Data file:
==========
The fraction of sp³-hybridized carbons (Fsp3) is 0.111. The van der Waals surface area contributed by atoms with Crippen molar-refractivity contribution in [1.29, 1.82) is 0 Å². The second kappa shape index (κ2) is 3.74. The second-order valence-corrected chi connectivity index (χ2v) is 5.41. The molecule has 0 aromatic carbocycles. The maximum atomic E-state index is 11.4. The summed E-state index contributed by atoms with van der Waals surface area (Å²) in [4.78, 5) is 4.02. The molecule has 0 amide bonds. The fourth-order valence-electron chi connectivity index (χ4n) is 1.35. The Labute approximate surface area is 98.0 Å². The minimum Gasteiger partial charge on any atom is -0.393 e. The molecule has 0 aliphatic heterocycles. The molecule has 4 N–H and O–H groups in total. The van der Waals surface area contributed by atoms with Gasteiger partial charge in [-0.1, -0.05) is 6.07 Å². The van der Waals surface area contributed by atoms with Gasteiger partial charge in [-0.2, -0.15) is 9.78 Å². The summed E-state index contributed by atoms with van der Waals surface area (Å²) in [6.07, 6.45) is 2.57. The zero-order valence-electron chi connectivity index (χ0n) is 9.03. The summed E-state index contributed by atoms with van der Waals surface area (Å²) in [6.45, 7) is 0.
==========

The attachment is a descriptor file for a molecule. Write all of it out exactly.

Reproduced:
The fraction of sp³-hybridized carbons (Fsp3) is 0.111. The van der Waals surface area contributed by atoms with Crippen molar-refractivity contribution in [1.29, 1.82) is 0 Å². The second kappa shape index (κ2) is 3.74. The second-order valence-corrected chi connectivity index (χ2v) is 5.41. The molecule has 0 aromatic carbocycles. The maximum atomic E-state index is 11.4. The summed E-state index contributed by atoms with van der Waals surface area (Å²) in [4.78, 5) is 4.02. The molecule has 0 amide bonds. The fourth-order valence-electron chi connectivity index (χ4n) is 1.35. The Labute approximate surface area is 98.0 Å². The minimum Gasteiger partial charge on any atom is -0.393 e. The molecule has 0 aliphatic heterocycles. The molecule has 4 N–H and O–H groups in total. The van der Waals surface area contributed by atoms with Gasteiger partial charge in [-0.1, -0.05) is 6.07 Å². The van der Waals surface area contributed by atoms with Gasteiger partial charge in [-0.2, -0.15) is 9.78 Å². The summed E-state index contributed by atoms with van der Waals surface area (Å²) in [6.07, 6.45) is 2.57. The zero-order valence-electron chi connectivity index (χ0n) is 9.03. The summed E-state index contributed by atoms with van der Waals surface area (Å²) in [6.45, 7) is 0.